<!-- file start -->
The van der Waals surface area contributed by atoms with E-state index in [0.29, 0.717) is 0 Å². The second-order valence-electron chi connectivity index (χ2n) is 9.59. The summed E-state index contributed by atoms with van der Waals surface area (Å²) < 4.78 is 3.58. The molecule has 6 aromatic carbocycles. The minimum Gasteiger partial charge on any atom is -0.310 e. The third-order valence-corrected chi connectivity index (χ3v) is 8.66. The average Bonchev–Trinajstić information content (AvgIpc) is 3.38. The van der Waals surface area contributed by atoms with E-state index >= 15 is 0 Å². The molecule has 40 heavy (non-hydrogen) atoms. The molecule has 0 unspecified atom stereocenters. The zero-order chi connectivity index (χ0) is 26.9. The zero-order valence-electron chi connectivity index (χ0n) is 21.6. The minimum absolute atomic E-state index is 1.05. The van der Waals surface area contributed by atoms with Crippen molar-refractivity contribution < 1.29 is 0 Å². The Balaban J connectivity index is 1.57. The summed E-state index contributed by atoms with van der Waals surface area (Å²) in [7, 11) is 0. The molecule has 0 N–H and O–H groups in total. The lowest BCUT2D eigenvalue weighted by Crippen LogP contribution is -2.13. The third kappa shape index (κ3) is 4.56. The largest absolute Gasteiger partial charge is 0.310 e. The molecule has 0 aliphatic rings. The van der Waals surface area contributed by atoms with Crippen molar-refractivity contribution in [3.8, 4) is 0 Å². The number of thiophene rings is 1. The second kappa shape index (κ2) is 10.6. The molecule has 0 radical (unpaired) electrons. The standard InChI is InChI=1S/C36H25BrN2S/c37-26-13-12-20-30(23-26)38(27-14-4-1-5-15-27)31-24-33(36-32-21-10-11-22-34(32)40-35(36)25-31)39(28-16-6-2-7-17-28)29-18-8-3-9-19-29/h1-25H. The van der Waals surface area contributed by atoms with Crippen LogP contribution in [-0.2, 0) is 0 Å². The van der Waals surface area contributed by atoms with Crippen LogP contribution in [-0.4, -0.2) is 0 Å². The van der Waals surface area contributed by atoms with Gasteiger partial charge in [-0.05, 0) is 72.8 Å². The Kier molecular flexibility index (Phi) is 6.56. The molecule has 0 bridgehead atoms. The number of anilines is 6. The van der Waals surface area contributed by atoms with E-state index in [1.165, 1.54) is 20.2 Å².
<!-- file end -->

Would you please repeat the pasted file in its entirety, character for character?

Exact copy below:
The van der Waals surface area contributed by atoms with E-state index in [0.29, 0.717) is 0 Å². The second-order valence-electron chi connectivity index (χ2n) is 9.59. The summed E-state index contributed by atoms with van der Waals surface area (Å²) < 4.78 is 3.58. The molecule has 6 aromatic carbocycles. The minimum Gasteiger partial charge on any atom is -0.310 e. The third-order valence-corrected chi connectivity index (χ3v) is 8.66. The average Bonchev–Trinajstić information content (AvgIpc) is 3.38. The van der Waals surface area contributed by atoms with E-state index >= 15 is 0 Å². The molecule has 40 heavy (non-hydrogen) atoms. The molecule has 0 unspecified atom stereocenters. The zero-order chi connectivity index (χ0) is 26.9. The zero-order valence-electron chi connectivity index (χ0n) is 21.6. The minimum absolute atomic E-state index is 1.05. The van der Waals surface area contributed by atoms with Crippen molar-refractivity contribution < 1.29 is 0 Å². The Balaban J connectivity index is 1.57. The summed E-state index contributed by atoms with van der Waals surface area (Å²) in [7, 11) is 0. The molecule has 0 N–H and O–H groups in total. The lowest BCUT2D eigenvalue weighted by Crippen LogP contribution is -2.13. The third kappa shape index (κ3) is 4.56. The largest absolute Gasteiger partial charge is 0.310 e. The molecule has 0 aliphatic rings. The van der Waals surface area contributed by atoms with Crippen molar-refractivity contribution in [3.8, 4) is 0 Å². The number of thiophene rings is 1. The second kappa shape index (κ2) is 10.6. The molecule has 0 radical (unpaired) electrons. The standard InChI is InChI=1S/C36H25BrN2S/c37-26-13-12-20-30(23-26)38(27-14-4-1-5-15-27)31-24-33(36-32-21-10-11-22-34(32)40-35(36)25-31)39(28-16-6-2-7-17-28)29-18-8-3-9-19-29/h1-25H. The van der Waals surface area contributed by atoms with Crippen LogP contribution in [-0.2, 0) is 0 Å². The van der Waals surface area contributed by atoms with Crippen LogP contribution in [-0.4, -0.2) is 0 Å². The van der Waals surface area contributed by atoms with Gasteiger partial charge in [-0.05, 0) is 72.8 Å². The Kier molecular flexibility index (Phi) is 6.56. The molecule has 0 bridgehead atoms. The number of anilines is 6. The van der Waals surface area contributed by atoms with E-state index in [1.165, 1.54) is 20.2 Å².